The Emissions Gap Continues to Widen (.PDF Download)

Nov. 22, 2021
A new report finds countries’ climate commitments are falling short of expectations.

Gases that trap heat in the atmosphere, greenhouse gases (GHGs) absorb and emit radiant energy within the thermal infrared range, causing what is known as a “greenhouse effect.” The culprits include—but aren’t limited to—carbon dioxide (CO2), methane (CH4), nitrous oxide (N2O) and fluorinated gases like hydrofluorocarbons, perfluorocarbons, sulfur hexafluoride and nitrogen trifluoride.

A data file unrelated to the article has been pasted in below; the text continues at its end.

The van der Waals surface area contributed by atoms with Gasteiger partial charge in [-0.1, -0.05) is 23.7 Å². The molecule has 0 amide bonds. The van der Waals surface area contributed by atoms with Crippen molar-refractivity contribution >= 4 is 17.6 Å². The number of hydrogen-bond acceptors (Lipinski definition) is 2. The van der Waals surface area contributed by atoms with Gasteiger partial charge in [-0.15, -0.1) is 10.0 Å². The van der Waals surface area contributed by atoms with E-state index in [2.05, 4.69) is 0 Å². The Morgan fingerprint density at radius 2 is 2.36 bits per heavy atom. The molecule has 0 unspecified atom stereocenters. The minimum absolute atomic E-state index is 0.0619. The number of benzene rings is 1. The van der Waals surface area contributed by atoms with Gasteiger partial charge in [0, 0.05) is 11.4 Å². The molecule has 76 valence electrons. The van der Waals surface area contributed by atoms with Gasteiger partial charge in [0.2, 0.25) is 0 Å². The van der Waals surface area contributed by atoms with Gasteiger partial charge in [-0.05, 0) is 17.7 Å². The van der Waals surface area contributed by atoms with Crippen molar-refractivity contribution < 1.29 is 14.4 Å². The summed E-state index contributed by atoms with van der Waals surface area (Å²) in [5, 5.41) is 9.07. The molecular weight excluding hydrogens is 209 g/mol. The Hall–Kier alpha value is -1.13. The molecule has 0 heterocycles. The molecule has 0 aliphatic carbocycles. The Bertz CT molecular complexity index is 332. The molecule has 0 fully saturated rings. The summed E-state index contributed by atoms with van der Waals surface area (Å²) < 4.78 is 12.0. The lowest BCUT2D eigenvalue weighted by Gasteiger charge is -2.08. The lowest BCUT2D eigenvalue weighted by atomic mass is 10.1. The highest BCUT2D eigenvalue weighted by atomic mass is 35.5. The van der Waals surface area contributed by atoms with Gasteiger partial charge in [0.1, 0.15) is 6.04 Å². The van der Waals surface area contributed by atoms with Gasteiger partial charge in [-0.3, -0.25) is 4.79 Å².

The amount of CO2 emissions associated with all the activities of a person or other entity, carbon footprints tend to get a lot of attention, but there’s more to environmental sustainability than just CO2 reduction. And, each gas’s effect on climate change depends on the concentration or abundance of the gas; how long it stays in the atmosphere; and how strongly it impacts the atmosphere. Some gases are more effective than others at making the planet warmer and “thickening the Earth's blanket,” the EPA points out.

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